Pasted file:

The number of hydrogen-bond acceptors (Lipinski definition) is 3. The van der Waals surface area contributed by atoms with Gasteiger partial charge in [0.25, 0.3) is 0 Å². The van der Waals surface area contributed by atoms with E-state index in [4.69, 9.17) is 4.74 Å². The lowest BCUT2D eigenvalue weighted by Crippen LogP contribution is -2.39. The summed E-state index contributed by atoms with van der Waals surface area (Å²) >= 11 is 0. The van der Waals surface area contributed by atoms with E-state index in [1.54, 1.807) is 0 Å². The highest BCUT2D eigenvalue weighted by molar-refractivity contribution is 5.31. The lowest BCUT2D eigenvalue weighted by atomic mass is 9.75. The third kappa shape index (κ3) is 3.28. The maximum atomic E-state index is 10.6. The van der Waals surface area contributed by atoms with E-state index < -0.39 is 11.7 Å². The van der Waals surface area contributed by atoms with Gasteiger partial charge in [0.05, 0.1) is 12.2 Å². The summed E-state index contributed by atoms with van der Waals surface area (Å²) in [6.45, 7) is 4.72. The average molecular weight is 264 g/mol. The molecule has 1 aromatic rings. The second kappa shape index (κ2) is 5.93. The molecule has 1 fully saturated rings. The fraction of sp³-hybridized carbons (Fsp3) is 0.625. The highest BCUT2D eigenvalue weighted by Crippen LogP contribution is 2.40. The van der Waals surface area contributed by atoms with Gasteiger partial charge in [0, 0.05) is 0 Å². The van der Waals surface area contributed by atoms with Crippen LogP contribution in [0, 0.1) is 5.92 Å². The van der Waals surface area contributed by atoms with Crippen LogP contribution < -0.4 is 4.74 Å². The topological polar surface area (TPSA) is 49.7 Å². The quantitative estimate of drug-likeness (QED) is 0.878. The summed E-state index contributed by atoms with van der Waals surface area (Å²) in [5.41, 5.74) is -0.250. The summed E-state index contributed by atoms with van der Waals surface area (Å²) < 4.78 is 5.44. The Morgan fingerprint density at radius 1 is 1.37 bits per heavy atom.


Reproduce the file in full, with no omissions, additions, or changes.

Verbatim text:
The number of hydrogen-bond acceptors (Lipinski definition) is 3. The van der Waals surface area contributed by atoms with Gasteiger partial charge in [0.25, 0.3) is 0 Å². The van der Waals surface area contributed by atoms with E-state index in [4.69, 9.17) is 4.74 Å². The lowest BCUT2D eigenvalue weighted by Crippen LogP contribution is -2.39. The summed E-state index contributed by atoms with van der Waals surface area (Å²) >= 11 is 0. The van der Waals surface area contributed by atoms with E-state index in [1.54, 1.807) is 0 Å². The highest BCUT2D eigenvalue weighted by molar-refractivity contribution is 5.31. The lowest BCUT2D eigenvalue weighted by atomic mass is 9.75. The third kappa shape index (κ3) is 3.28. The maximum atomic E-state index is 10.6. The van der Waals surface area contributed by atoms with E-state index < -0.39 is 11.7 Å². The van der Waals surface area contributed by atoms with Gasteiger partial charge in [0.05, 0.1) is 12.2 Å². The summed E-state index contributed by atoms with van der Waals surface area (Å²) in [6.45, 7) is 4.72. The average molecular weight is 264 g/mol. The molecule has 1 aromatic rings. The second kappa shape index (κ2) is 5.93. The molecule has 1 fully saturated rings. The fraction of sp³-hybridized carbons (Fsp3) is 0.625. The highest BCUT2D eigenvalue weighted by Crippen LogP contribution is 2.40. The van der Waals surface area contributed by atoms with Gasteiger partial charge in [0, 0.05) is 0 Å². The van der Waals surface area contributed by atoms with Crippen LogP contribution in [0, 0.1) is 5.92 Å². The van der Waals surface area contributed by atoms with Crippen LogP contribution < -0.4 is 4.74 Å². The topological polar surface area (TPSA) is 49.7 Å². The quantitative estimate of drug-likeness (QED) is 0.878. The summed E-state index contributed by atoms with van der Waals surface area (Å²) in [5.41, 5.74) is -0.250. The summed E-state index contributed by atoms with van der Waals surface area (Å²) < 4.78 is 5.44. The Morgan fingerprint density at radius 1 is 1.37 bits per heavy atom.